Three Schools Honored with Innovation Awards in Statewide Competition Presented by Suny College of Nanoscale Science and Engineering & New York State School Boards Association
For Release: Immediate – Thursday, September 26, 2013
Steve Janack, Vice President for Marketing and Communications, CNSE
David Albert, Director of Communications and Research, NYSSBA
“Be the Change for Kids” Innovation Award winners recognized for novel programs that provide education and career skills in emerging fields such as nanotechnology
Albany, NY – Supporting Governor Andrew Cuomo’s educational blueprint to prepare students for career opportunities in the state’s fastest-growing industries such as nanotechnology, three New York school districts have earned top honors for their innovative science, technology, engineering and math-related (STEM) programs in the second annual “Be the Change for Kids” Innovation Awards, presented today by the New York State School Boards Association (NYSSBA) and the SUNY College of Nanoscale Science and Engineering (CNSE).
“As Governor Andrew Cuomo champions New York’s rapid rise as the global leader in nanotechnology education, innovation, and economic growth, it is critical that the state develop a well-educated, highly skilled workforce and ensure that students are prepared to take advantage of these exciting career opportunities,” said CNSE Senior Vice President and CEO Dr. Alain Kaloyeros. “We are delighted to partner with the New York State School Boards Association to recognize this year’s honorees, and we congratulate these forward-thinking schools for their vision and commitment to their students, truly our most valuable resource.”
“The winning school districts – and indeed all of the entries in the competition – illustrate the exciting technology-centered learning programs taking place in schools across New York State. No doubt about it: These schools are pushing the education envelope, and the students are reaping the rewards,” said NYSSBA Executive Director Timothy G. Kremer. “Many of the students in these programs are learning new skills in technology that will prepare them to take on jobs that don’t even exist yet. It is truly a pleasure to join with the College of Nanoscale Science and Engineering to honor their achievements.”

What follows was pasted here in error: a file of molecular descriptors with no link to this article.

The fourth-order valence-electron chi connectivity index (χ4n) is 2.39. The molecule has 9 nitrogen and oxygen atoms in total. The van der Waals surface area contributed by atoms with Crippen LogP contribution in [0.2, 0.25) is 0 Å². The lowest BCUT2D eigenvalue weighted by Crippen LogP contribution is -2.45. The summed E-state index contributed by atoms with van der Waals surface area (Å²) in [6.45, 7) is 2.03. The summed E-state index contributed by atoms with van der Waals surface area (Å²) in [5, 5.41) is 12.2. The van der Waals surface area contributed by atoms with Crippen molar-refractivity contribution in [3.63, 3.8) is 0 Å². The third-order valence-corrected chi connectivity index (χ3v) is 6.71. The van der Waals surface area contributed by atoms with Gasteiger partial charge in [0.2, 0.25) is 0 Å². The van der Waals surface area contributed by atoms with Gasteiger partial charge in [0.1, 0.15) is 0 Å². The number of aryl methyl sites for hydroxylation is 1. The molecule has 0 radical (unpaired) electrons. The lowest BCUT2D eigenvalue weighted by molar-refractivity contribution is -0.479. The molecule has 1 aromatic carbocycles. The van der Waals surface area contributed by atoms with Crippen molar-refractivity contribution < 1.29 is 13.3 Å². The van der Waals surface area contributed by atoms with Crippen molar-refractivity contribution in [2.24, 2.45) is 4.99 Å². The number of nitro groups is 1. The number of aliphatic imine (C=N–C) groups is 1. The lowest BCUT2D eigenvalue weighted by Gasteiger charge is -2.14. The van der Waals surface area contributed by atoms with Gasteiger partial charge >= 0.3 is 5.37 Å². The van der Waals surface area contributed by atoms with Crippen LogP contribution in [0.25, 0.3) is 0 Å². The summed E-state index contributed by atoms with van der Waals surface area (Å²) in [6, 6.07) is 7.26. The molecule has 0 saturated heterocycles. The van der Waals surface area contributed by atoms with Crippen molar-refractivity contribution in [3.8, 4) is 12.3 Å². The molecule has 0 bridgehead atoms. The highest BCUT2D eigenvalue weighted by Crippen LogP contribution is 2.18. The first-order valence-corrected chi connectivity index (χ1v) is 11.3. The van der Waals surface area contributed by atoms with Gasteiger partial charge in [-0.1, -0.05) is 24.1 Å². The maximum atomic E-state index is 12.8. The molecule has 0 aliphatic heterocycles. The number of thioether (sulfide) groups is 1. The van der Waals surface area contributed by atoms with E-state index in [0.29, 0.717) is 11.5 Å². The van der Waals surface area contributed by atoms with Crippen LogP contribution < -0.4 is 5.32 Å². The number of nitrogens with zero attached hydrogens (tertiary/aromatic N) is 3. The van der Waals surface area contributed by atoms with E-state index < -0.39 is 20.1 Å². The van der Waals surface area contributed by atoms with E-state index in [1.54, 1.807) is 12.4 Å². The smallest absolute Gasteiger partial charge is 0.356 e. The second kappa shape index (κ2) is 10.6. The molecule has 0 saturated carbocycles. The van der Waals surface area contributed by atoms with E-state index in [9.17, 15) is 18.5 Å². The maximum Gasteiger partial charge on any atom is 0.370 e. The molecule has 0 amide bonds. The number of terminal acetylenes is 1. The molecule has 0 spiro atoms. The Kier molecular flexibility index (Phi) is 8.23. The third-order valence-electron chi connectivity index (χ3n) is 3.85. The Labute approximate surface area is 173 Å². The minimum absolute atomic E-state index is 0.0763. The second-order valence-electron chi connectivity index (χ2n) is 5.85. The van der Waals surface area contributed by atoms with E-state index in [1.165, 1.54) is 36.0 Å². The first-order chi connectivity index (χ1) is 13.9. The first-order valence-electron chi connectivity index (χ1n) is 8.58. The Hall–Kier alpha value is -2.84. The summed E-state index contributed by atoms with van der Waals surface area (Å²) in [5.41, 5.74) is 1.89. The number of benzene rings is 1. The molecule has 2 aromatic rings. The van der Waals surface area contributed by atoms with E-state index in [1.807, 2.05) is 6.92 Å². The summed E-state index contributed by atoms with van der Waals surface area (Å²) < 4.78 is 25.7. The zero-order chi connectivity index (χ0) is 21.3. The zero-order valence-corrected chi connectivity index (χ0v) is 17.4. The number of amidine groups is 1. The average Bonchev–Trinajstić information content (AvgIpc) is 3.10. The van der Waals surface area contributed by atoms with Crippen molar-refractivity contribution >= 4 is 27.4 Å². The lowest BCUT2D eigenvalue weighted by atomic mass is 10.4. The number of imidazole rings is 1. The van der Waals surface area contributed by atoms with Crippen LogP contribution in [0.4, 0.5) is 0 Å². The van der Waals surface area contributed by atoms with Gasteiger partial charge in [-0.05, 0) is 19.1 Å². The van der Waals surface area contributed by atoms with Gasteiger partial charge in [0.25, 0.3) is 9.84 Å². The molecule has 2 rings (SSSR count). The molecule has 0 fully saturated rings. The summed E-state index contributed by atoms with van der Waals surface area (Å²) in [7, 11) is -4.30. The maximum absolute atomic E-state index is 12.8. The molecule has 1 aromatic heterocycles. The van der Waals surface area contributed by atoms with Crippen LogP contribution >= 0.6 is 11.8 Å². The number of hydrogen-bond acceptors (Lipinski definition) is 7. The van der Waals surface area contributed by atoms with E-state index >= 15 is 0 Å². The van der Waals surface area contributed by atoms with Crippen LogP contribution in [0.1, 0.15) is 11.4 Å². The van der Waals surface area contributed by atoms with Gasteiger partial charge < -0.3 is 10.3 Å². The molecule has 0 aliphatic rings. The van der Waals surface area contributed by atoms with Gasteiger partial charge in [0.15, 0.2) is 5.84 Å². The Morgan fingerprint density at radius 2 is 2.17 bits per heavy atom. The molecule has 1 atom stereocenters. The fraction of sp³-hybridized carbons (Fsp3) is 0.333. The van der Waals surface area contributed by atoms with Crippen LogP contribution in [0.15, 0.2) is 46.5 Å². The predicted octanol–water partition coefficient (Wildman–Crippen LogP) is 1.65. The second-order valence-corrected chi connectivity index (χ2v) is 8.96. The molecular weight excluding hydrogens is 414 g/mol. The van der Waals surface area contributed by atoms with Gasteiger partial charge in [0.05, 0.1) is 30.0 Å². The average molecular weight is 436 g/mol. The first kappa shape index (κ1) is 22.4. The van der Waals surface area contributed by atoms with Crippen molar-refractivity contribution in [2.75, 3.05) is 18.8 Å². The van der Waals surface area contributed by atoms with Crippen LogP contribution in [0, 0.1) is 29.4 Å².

More than 30 schools across New York State submitted entries for the award. Winning programs were chosen based on their ability to promote student curiosity, creativity, critical thinking and civic responsibility; prepare students for careers in science, technology, engineering and math; and for their ability to be transferred to other school districts. Judging was conducted by faculty and staff members at CNSE.
The winning districts are:
- The Broadalbin-Perth Central School District in Fulton County for its “8th Grade Introduction to STEM” program. Students explore a variety of topics, including robotics, forensics, alternative energy and nanotechnology through hands-on, project-based learning.
- The East Syracuse Minoa Central School District in Onondaga County for its “Steam Team-Leading the Way for STEM Education” program, which emphasizes problem-solving and critical-thinking skills. This innovative, flexible middle school model teaches 21st century skills through partnerships with business and education.
- The Warwick Valley Central School District in Orange County for its “Partners in Education” program, which involves elementary students, teachers and parents working cooperatively in multi-age classrooms. The program incorporates project-based learning, student-to-student mentoring, individualized learning and intensive parent involvement.